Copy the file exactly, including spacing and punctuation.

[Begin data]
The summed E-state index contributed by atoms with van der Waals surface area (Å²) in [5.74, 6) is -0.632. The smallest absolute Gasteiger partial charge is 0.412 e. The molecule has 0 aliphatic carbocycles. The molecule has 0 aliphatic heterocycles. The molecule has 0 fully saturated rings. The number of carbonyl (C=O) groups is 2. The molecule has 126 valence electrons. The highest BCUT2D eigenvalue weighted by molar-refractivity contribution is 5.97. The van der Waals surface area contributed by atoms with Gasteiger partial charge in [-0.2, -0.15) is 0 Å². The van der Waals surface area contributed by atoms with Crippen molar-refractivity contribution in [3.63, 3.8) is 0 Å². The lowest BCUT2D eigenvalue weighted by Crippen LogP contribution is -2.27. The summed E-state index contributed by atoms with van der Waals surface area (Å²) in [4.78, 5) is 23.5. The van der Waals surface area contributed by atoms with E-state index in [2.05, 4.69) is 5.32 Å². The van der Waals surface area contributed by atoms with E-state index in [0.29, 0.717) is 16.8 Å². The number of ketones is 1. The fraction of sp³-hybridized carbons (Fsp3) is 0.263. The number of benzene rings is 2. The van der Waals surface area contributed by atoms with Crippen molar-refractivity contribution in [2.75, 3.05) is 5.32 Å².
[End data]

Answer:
The summed E-state index contributed by atoms with van der Waals surface area (Å²) in [5.74, 6) is -0.632. The smallest absolute Gasteiger partial charge is 0.412 e. The molecule has 0 aliphatic carbocycles. The molecule has 0 aliphatic heterocycles. The molecule has 0 fully saturated rings. The number of carbonyl (C=O) groups is 2. The molecule has 126 valence electrons. The highest BCUT2D eigenvalue weighted by molar-refractivity contribution is 5.97. The van der Waals surface area contributed by atoms with Gasteiger partial charge in [-0.2, -0.15) is 0 Å². The van der Waals surface area contributed by atoms with Crippen molar-refractivity contribution in [3.63, 3.8) is 0 Å². The lowest BCUT2D eigenvalue weighted by Crippen LogP contribution is -2.27. The summed E-state index contributed by atoms with van der Waals surface area (Å²) in [4.78, 5) is 23.5. The van der Waals surface area contributed by atoms with E-state index in [2.05, 4.69) is 5.32 Å². The van der Waals surface area contributed by atoms with E-state index in [0.29, 0.717) is 16.8 Å². The number of ketones is 1. The fraction of sp³-hybridized carbons (Fsp3) is 0.263. The number of benzene rings is 2. The van der Waals surface area contributed by atoms with Crippen molar-refractivity contribution in [2.75, 3.05) is 5.32 Å².